La Virgen de los Sacaros

The film for review this week is entitled La Virgen de los Sacaros, which is the peculiar story of a homosexual author who finds love and despair as he returns to his home Medellin, Columbia. As the writer attempts to find joy in his new life he meets a boy, and soon they fall in love. The two make a dynamic couple whit both bringing their own perspective viewpoints on the city of Medellin to the table. The older writer remembers the city as it was in his youth without a booming population and massive poverty. The boy on the other hand knows only the violence brought by competing gangs and drug cartels. Throughout the movie the dialogue between the two characters does an excellent job of showing changes Columbia has seen this century due to civil unrest. Overall the film gives a great perspective of just how the deeply rooted political violence of Columbia’s past has effected its citizens in modern times.

The movie relates to this week’s readings in many different ways. After reading the first document, which gives a summary of the United States drug war in Columbia, it was easier to understand why people tolerate the violence depicted in the movie. The document gives the notion that the Columbian government is simply incapable of stopping traffickers due to many reasons including corruption, lack of funding, and lack of willpower. In the movie it seems that street shootouts were commonplace, and assassins were everywhere. A major question that the document raises though is just how effective has United States intervention in Columbia been. By forcing drug trafficking underground it seems we have created a country deeply rooted in violence. The reading shows that as demand for drugs rises in the United States, the power of the cartels will only increase. Soon it will be inevitable that we either change our policies on how we deal with the issue, or change laws that will affect the demand of the product.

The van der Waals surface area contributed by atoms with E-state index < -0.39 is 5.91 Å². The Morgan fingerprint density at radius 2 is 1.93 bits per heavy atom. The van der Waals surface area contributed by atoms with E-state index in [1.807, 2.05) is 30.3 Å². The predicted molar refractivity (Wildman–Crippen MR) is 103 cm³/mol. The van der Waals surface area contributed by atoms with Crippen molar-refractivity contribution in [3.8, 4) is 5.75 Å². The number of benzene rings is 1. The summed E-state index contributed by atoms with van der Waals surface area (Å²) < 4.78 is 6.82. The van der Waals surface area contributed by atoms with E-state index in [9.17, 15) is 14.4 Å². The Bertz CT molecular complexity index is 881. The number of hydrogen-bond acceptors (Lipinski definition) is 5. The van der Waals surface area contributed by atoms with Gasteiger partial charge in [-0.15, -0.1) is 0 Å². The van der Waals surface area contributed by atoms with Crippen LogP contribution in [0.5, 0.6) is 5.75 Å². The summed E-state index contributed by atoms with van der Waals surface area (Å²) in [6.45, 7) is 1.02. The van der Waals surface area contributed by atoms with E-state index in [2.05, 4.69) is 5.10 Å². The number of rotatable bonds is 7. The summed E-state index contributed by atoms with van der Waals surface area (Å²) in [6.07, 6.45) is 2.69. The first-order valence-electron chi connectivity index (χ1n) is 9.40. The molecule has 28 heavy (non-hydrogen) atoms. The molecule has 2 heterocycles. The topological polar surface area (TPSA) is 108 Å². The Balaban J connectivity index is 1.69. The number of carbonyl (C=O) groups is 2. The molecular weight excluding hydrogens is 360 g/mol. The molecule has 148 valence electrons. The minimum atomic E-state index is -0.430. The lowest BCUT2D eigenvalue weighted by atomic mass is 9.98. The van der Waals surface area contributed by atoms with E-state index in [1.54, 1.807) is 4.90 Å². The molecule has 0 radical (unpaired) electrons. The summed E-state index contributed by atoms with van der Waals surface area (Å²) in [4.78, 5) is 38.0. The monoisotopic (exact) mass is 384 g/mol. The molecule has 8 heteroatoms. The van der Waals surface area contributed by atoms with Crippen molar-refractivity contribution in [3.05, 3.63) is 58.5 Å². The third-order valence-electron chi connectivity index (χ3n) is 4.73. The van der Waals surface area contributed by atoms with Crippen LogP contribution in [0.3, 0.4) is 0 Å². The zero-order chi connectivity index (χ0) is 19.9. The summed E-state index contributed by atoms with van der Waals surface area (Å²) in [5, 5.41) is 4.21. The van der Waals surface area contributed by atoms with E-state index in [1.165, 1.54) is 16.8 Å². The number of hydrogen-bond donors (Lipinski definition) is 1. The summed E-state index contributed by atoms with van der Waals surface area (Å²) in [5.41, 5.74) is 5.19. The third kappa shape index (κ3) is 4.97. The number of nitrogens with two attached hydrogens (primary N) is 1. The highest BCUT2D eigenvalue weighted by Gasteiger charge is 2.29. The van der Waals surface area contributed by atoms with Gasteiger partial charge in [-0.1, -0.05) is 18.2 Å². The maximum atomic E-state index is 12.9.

The other reading; Evil Hour in Columbia written by Forest Hylton, gives details on the hostile state of affairs in Columbian Politics dating as far back as the 1920’s, and giving insight onto events in modern times as well. The most interesting thing about the reading is how it details the processes which led to Columbia’s political unrest. The importance of understanding this document in correlation to the movie is so that the viewer can understand the two worlds the writer and his young assassin lover come from. The writer lived in Columbia in the Pre-Escobar era at a time when Columbia’s political system seemed to be at a lockout. The boy on the other hand was born into a chaotic Columbia where drugs and guns have caused society to lose its humanity. The two seem to bond on the fact that they have two differing views on the world.  By understanding these two contrasting viewpoints we can understand what deeper intentions that La Virgen de los Sacaros intends to give to viewers.